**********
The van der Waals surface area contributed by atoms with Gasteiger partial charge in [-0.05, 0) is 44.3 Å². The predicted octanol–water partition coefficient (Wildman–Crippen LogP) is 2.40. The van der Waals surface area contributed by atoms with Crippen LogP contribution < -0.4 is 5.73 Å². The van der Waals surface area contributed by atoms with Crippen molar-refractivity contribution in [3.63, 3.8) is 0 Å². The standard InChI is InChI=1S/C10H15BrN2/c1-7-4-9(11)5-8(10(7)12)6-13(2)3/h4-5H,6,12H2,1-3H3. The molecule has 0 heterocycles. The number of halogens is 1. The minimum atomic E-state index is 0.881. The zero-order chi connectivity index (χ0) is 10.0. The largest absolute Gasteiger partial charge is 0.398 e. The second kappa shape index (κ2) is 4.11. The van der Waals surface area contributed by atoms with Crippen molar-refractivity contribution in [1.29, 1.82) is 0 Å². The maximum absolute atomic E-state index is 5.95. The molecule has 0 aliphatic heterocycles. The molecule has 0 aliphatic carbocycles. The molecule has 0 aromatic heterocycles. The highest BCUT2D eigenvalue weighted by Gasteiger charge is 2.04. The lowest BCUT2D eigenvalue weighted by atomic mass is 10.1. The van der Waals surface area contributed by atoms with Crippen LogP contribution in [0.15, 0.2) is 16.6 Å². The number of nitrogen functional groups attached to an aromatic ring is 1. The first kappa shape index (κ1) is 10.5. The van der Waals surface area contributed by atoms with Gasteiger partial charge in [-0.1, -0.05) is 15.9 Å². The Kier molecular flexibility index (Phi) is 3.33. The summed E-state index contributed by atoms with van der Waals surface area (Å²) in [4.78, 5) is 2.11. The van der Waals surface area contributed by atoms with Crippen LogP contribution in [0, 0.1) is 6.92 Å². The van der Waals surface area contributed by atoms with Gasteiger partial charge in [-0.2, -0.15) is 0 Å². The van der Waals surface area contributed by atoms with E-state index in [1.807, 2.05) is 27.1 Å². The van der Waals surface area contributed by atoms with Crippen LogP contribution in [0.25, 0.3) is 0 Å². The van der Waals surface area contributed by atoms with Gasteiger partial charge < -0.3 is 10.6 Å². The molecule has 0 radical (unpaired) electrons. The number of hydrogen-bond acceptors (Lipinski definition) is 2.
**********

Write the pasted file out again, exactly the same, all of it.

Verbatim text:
The van der Waals surface area contributed by atoms with Gasteiger partial charge in [-0.05, 0) is 44.3 Å². The predicted octanol–water partition coefficient (Wildman–Crippen LogP) is 2.40. The van der Waals surface area contributed by atoms with Crippen LogP contribution < -0.4 is 5.73 Å². The van der Waals surface area contributed by atoms with Crippen molar-refractivity contribution in [3.63, 3.8) is 0 Å². The standard InChI is InChI=1S/C10H15BrN2/c1-7-4-9(11)5-8(10(7)12)6-13(2)3/h4-5H,6,12H2,1-3H3. The molecule has 0 heterocycles. The number of halogens is 1. The minimum atomic E-state index is 0.881. The zero-order chi connectivity index (χ0) is 10.0. The largest absolute Gasteiger partial charge is 0.398 e. The second kappa shape index (κ2) is 4.11. The van der Waals surface area contributed by atoms with Crippen molar-refractivity contribution in [1.29, 1.82) is 0 Å². The maximum absolute atomic E-state index is 5.95. The molecule has 0 aliphatic heterocycles. The molecule has 0 aliphatic carbocycles. The molecule has 0 aromatic heterocycles. The highest BCUT2D eigenvalue weighted by Gasteiger charge is 2.04. The lowest BCUT2D eigenvalue weighted by atomic mass is 10.1. The van der Waals surface area contributed by atoms with Crippen LogP contribution in [0.15, 0.2) is 16.6 Å². The number of nitrogen functional groups attached to an aromatic ring is 1. The first kappa shape index (κ1) is 10.5. The van der Waals surface area contributed by atoms with Gasteiger partial charge in [-0.1, -0.05) is 15.9 Å². The Kier molecular flexibility index (Phi) is 3.33. The summed E-state index contributed by atoms with van der Waals surface area (Å²) in [4.78, 5) is 2.11. The van der Waals surface area contributed by atoms with Crippen LogP contribution in [0, 0.1) is 6.92 Å². The van der Waals surface area contributed by atoms with Gasteiger partial charge in [-0.2, -0.15) is 0 Å². The van der Waals surface area contributed by atoms with E-state index in [1.807, 2.05) is 27.1 Å². The van der Waals surface area contributed by atoms with Crippen LogP contribution in [0.25, 0.3) is 0 Å². The van der Waals surface area contributed by atoms with Gasteiger partial charge < -0.3 is 10.6 Å². The molecule has 0 radical (unpaired) electrons. The number of hydrogen-bond acceptors (Lipinski definition) is 2.